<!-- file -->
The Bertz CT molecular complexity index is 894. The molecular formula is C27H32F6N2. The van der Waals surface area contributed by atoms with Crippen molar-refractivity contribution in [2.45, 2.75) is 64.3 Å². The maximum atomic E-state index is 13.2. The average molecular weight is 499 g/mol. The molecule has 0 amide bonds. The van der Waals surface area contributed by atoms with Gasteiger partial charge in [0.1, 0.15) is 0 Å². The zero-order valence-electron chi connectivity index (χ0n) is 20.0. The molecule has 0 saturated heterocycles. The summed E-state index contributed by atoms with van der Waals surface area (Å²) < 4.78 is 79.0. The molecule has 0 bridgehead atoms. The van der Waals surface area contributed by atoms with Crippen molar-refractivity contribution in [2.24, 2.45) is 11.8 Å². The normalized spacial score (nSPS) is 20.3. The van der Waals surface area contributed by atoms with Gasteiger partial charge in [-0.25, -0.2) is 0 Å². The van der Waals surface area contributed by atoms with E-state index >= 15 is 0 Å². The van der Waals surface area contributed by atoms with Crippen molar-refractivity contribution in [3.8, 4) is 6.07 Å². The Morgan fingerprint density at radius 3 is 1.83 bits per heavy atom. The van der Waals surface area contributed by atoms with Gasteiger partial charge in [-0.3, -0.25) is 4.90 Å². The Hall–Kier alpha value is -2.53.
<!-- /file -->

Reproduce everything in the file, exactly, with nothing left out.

The Bertz CT molecular complexity index is 894. The molecular formula is C27H32F6N2. The van der Waals surface area contributed by atoms with Crippen molar-refractivity contribution in [2.45, 2.75) is 64.3 Å². The maximum atomic E-state index is 13.2. The average molecular weight is 499 g/mol. The molecule has 0 amide bonds. The van der Waals surface area contributed by atoms with Gasteiger partial charge in [0.1, 0.15) is 0 Å². The zero-order valence-electron chi connectivity index (χ0n) is 20.0. The molecule has 0 saturated heterocycles. The summed E-state index contributed by atoms with van der Waals surface area (Å²) < 4.78 is 79.0. The molecule has 0 bridgehead atoms. The van der Waals surface area contributed by atoms with Crippen molar-refractivity contribution in [2.24, 2.45) is 11.8 Å². The normalized spacial score (nSPS) is 20.3. The van der Waals surface area contributed by atoms with Gasteiger partial charge in [-0.25, -0.2) is 0 Å². The van der Waals surface area contributed by atoms with E-state index >= 15 is 0 Å². The van der Waals surface area contributed by atoms with Crippen molar-refractivity contribution in [3.8, 4) is 6.07 Å². The Morgan fingerprint density at radius 3 is 1.83 bits per heavy atom. The van der Waals surface area contributed by atoms with Gasteiger partial charge in [-0.3, -0.25) is 4.90 Å². The Hall–Kier alpha value is -2.53.